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Lecture

PHYS 183 Lecture Notes - Molecular Cloud


Department
Physics
Course Code
PHYS 183
Professor
Tracy Webb

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PHYS 183 The Milky Way Inside and Out Tracy Webb Winter 2013
Lecture 21: February 27th, 2013
we are going to start with star birth
a star birth is more like a formation event
the single most important feature of a star is it’s mass it determines everything
but what determines the mass of a star?
nebula: large cloud of gas in the universe
interstellar medium: the gas and dust between stars in the universe where stars form
newborn stars produce white patches in the cloud where starlight illuminates surrounding gas
clouds look dark where dust particles block the light from more distant stars dust in the
universe is tiny little grains of soot-like ash
interstellar medium is a place where you find a lot of extra energy or energy that is being blocked
most of the matter in giant molecular clouds is in the form of molecules (H2, CO) as opposed to
single atoms
molecular clouds usually have very distinct boundaries/edges
they have typical temperatures of 10-30 K (very cold) & densities of 300 molecules per cubic cm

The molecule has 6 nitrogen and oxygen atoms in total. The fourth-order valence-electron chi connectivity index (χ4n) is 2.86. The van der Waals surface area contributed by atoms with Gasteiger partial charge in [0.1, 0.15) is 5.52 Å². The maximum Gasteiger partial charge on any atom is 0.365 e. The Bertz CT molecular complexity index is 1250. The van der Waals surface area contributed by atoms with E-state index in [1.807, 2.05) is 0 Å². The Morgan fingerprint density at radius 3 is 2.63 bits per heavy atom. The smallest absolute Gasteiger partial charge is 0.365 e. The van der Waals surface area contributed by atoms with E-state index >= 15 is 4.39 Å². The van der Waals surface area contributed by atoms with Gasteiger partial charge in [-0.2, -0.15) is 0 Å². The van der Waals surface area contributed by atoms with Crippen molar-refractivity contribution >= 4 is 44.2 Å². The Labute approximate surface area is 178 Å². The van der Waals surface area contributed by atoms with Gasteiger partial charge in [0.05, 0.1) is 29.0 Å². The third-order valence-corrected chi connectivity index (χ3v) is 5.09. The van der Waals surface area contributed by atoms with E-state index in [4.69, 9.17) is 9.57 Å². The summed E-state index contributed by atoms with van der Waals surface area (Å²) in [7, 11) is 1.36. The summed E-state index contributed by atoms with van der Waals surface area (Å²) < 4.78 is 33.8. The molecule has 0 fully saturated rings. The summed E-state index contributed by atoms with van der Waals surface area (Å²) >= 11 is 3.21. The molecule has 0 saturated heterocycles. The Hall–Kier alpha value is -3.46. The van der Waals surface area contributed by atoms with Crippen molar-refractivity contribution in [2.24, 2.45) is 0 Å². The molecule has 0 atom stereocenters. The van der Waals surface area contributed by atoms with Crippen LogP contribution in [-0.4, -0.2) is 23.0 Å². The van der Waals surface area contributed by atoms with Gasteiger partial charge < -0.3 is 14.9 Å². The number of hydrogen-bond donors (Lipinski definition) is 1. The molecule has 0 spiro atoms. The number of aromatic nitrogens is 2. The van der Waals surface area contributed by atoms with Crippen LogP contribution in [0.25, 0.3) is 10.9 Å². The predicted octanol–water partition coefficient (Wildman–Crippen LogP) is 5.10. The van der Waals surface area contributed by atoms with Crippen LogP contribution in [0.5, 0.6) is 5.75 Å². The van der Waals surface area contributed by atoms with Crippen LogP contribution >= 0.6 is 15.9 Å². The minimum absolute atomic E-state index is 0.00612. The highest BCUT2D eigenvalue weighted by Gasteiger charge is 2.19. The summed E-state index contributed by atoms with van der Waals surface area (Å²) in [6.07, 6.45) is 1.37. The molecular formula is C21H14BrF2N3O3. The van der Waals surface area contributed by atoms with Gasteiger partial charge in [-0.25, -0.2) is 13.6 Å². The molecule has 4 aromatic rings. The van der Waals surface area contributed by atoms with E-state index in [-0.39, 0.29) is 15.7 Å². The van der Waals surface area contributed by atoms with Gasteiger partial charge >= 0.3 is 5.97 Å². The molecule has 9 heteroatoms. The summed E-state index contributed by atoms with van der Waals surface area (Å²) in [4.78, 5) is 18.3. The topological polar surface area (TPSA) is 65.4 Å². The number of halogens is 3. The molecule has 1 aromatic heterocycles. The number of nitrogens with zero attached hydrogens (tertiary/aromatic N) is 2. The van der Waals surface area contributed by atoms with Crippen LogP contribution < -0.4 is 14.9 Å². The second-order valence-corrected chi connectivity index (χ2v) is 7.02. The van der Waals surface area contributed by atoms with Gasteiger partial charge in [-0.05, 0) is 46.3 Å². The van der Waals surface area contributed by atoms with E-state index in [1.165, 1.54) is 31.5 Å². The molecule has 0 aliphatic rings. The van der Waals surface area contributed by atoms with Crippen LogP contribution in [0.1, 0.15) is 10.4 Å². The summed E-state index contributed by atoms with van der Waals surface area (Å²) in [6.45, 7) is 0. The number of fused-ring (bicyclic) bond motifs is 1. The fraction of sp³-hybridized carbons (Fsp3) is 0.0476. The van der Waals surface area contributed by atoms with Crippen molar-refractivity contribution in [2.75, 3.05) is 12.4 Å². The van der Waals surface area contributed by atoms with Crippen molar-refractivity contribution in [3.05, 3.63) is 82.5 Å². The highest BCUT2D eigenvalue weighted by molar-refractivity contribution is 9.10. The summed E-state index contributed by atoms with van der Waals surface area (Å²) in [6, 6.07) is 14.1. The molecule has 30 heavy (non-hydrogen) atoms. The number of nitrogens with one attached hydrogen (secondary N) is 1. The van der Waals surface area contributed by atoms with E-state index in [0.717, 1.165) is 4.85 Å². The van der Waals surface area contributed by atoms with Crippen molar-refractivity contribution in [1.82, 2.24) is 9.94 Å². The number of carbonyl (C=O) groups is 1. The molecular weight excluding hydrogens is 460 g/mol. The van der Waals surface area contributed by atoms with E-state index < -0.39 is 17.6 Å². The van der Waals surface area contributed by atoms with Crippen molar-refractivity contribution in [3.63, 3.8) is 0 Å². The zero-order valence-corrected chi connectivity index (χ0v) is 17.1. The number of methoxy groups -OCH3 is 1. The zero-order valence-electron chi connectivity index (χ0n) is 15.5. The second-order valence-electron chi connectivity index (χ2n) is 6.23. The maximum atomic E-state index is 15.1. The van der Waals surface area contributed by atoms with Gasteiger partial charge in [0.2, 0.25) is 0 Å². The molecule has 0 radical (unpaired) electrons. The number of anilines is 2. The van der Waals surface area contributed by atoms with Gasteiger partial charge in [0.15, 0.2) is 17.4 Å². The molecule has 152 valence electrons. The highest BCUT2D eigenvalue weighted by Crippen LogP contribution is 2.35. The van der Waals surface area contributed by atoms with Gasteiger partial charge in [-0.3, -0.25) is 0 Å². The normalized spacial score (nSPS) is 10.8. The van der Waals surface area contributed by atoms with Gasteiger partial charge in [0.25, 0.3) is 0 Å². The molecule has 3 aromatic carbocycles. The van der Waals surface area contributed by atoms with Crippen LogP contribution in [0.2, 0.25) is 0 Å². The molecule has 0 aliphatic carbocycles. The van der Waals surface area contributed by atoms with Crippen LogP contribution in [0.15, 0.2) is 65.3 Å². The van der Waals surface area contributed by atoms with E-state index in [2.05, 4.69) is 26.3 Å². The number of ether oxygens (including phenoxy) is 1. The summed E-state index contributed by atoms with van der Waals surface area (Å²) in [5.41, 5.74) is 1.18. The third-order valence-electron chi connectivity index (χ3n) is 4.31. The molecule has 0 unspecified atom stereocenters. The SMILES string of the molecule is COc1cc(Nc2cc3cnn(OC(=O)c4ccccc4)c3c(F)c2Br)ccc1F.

(best vacuum’s in physics labs are ~100 molecules per cubic cm) very cold & very dense
interstellar dust is made of tiny solid particles made of carbon, silicon, iron & oxygen larger
than molecules & made of heavier elements
it also blocks the light from stars behind them
interstellar reddening
o dust is better at blocking blue light than red
o recall: light interacts with orbits larger than it
o there is a general ring of apparently red stars at the edge of the molecular cloud
o observing the infrared light from a cloud can reveal new stars within it
wavelengths (like infrared) provide a lot of information about hidden processes
dust grains in the gas glows in the infrared since they absorb energy from new stars (anything
with a temperature glows)
stars form due to the idea of gravity
formation of star:
o simulation begins with turbulent gas cloud
o random motions in cloud cause it to become lumpy
o if gravity can overcome pressure in dense regions, they can collapse to form even denser
lumps of matter as it collapses, it loses potential energy which is turned into thermal
energy, so the star is heating up which creates pressure
o large cloud fragments into many smaller lumps of matter
o each lump can go on to form one or more new stars
why do stars form? due to collapses of high density areas in clouds of gas
stars can only form if gravity can overcome the thermal pressure of gas thermal pressure
depends on temperature & density
gravity pushes inwards, pressure pushes outwards
there is a constant war between gravity and pressure
cooling emission lines from molecules can relieve some of the thermal pressure
thermal energy is converted to light which is then radiated away (usually in infrared & radio)
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